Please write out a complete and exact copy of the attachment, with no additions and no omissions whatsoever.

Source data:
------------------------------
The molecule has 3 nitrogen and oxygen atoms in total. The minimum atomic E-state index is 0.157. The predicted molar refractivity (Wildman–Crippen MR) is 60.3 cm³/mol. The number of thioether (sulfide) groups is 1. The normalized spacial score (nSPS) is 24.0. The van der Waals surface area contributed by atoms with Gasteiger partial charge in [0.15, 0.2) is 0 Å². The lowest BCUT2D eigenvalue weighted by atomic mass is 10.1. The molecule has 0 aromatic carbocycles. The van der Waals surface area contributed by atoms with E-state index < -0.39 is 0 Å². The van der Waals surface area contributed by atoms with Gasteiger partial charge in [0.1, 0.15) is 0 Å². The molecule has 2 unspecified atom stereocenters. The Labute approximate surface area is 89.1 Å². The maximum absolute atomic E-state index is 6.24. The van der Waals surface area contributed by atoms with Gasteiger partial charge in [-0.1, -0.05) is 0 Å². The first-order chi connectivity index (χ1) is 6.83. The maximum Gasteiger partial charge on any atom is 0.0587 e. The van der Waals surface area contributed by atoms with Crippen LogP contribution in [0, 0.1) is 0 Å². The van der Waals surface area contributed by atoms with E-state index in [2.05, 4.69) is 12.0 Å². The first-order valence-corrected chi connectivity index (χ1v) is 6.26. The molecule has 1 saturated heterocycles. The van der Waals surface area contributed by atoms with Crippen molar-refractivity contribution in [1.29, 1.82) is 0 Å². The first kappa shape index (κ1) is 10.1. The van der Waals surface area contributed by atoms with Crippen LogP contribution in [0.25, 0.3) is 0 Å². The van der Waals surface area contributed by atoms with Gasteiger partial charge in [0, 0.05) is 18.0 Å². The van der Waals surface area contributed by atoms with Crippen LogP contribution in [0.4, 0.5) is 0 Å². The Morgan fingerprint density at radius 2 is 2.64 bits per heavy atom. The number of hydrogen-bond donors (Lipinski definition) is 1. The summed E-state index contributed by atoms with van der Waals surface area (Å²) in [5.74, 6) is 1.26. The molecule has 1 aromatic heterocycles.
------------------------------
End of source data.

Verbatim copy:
The molecule has 3 nitrogen and oxygen atoms in total. The minimum atomic E-state index is 0.157. The predicted molar refractivity (Wildman–Crippen MR) is 60.3 cm³/mol. The number of thioether (sulfide) groups is 1. The normalized spacial score (nSPS) is 24.0. The van der Waals surface area contributed by atoms with Gasteiger partial charge in [0.15, 0.2) is 0 Å². The lowest BCUT2D eigenvalue weighted by atomic mass is 10.1. The molecule has 0 aromatic carbocycles. The van der Waals surface area contributed by atoms with E-state index < -0.39 is 0 Å². The van der Waals surface area contributed by atoms with Gasteiger partial charge in [0.1, 0.15) is 0 Å². The molecule has 2 unspecified atom stereocenters. The Labute approximate surface area is 89.1 Å². The maximum absolute atomic E-state index is 6.24. The van der Waals surface area contributed by atoms with Gasteiger partial charge in [-0.1, -0.05) is 0 Å². The first-order chi connectivity index (χ1) is 6.83. The maximum Gasteiger partial charge on any atom is 0.0587 e. The van der Waals surface area contributed by atoms with Crippen LogP contribution in [0, 0.1) is 0 Å². The van der Waals surface area contributed by atoms with E-state index in [2.05, 4.69) is 12.0 Å². The first-order valence-corrected chi connectivity index (χ1v) is 6.26. The molecule has 1 saturated heterocycles. The van der Waals surface area contributed by atoms with Crippen molar-refractivity contribution in [1.29, 1.82) is 0 Å². The first kappa shape index (κ1) is 10.1. The van der Waals surface area contributed by atoms with Crippen LogP contribution in [0.25, 0.3) is 0 Å². The van der Waals surface area contributed by atoms with Gasteiger partial charge in [0, 0.05) is 18.0 Å². The van der Waals surface area contributed by atoms with Crippen LogP contribution in [0.4, 0.5) is 0 Å². The Morgan fingerprint density at radius 2 is 2.64 bits per heavy atom. The number of hydrogen-bond donors (Lipinski definition) is 1. The summed E-state index contributed by atoms with van der Waals surface area (Å²) in [5.74, 6) is 1.26. The molecule has 1 aromatic heterocycles.